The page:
As COVID-19 continues to spread, its impact has been hard hitting especially for vulnerable populations. The inequities in society have been further magnified and it is evident that the LGBTQ2+ community is faced with increased difficulties and barriers. Black, Indigenous, racialized, and/or persons living with disabilities from the LGBTQ2+ community are confronted with additional layers of inequities. As well, LGBTQ2+ folks from the Asian community may be experiencing greater anxiety and/or stress because of the rise in anti-Asian racism in connection to the pandemic.
Egale Canada recently partnered with Innovative Research Group (INNOVATIVE) to conduct a national study on the impacts of COVID-19 on the LGBTQ2+ communities. According to the report, ‘Impacts of COVID-19: Canada’s LGBTQI2S Community in Focus’, :
More than half (52%) of Canada’s LGBTQ2+ households have faced lay-offs or reduced employment as a result of the COVID-19 pandemic, compared to 39% of overall Canadian households.
Nearly 60% of LGBTQ2+ respondents said they expect their mental health will be negatively affected in the next two months.
Increased health care barriers
According to the Standing Committee on Health of the House of Commons, a number of factors contribute to the health inequities experienced by Canada’s LGBTQ2+ community, including discrimination and stigmatization. These “inequities … are exacerbated when other identity factors and determinants of health – such as age, ethnic origin, income and access to health care – intersect with gender identity and sexual orientation” (The Health of LGBTQIA2 Communities in Canada, June 2019 Report). Research has shown higher rates of some chronic illness among sexual and gender minorities and thus, those living with compromised immune systems face a particularly greater risk to COVID-19. While some of the LGBTQ2+ community may have access to the same health care system; it is not experienced in the same way. For example, Two-spirit and Indigi-queer communities will face an increased lack of access to resources. This pandemic has compounded these inequities that have preexisted in our health care system.
During the COVID-19 pandemic, ‘non-essential’ care has been delayed and has had unique effects on the LGBTQ2+ community. Trans and non-binary people have had difficulties accessing gender-affirming care because hormones and surgeries may be deemed as ‘non-essential’. This is particularly troublesome as having access to this care is essential to the health and well-being of so many. Furthermore, access to fertility clinics has been delayed and this in turn has created additional stress for those in the community who are trying to build their families.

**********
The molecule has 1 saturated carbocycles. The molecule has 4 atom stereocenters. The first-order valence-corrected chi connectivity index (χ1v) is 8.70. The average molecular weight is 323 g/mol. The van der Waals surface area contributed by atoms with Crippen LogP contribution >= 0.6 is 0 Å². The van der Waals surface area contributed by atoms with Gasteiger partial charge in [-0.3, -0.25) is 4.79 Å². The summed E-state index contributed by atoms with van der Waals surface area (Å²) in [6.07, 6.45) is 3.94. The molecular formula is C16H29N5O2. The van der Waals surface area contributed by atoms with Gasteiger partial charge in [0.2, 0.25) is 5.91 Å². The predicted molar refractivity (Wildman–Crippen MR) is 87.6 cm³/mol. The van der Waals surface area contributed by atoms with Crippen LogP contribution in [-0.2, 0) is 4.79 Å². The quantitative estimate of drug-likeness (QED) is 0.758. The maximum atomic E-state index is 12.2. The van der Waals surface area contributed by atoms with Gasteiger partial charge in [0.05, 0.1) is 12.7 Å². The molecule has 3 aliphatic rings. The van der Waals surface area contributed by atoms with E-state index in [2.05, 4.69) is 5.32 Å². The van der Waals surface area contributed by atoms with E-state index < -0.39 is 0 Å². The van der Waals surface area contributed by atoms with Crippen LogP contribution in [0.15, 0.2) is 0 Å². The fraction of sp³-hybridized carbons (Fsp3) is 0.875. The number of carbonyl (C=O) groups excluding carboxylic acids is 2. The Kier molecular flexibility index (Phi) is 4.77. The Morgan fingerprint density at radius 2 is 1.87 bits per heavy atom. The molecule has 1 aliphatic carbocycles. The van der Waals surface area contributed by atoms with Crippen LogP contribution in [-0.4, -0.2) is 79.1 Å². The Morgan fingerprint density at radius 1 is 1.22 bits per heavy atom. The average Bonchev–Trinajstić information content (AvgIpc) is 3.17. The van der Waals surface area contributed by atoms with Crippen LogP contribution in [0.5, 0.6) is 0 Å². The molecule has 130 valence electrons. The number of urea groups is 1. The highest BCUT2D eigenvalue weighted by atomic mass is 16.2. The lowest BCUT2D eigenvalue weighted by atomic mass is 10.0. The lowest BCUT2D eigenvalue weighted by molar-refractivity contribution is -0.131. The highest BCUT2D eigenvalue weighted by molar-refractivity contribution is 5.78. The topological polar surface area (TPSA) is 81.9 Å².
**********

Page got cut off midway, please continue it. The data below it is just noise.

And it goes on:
Exposure to violence and loss of economic security
Due to stay-at-home measures, many LGBTQ2+ youth and adults are confined to hostile environments with unsupportive family members. This can inevitably leave many with increased exposure to violence, as well as an increased negative impact on their mental health.
Many members of the community are more likely to make lower wages and work in industries that may not allow them to work from home, such as retail stores and the service industry. This can lead to food and/or housing insecurity during these times.
Measures to minimize COVID-19 impacts on the LGBTQ2+ community
During these uncertain times PSAC remains committed to supporting and defending the rights of our LGBTQ2+ members. It is clear that the community continues to face discrimination in all areas of life. From barriers to accessing healthcare and mental health services to facing higher rates of homelessness, poverty, and social isolation – PSAC is here for you. PSAC calls on all levels of government to:
Ensure that testing, treatment and life-saving care for COVID-19 is available and accessible on a non-discriminatory basis to all. This includes addressing the barriers that exist to accessing healthcare across the country for the LGBTQ2+ community.
Provide affordable and accessible alternatives to mental health services.
Provide increased resources to shelters across the country to support those facing gender-based violence.
Apply an intersectional gender-based analysis lens to all measures implemented in providing support for Canadians.
PSAC has signed onto the following letter from Egale Canada addressed to the Honourable Bardish Chagger, Minister of Diversity and Inclusion and Youth which outlines additional demands.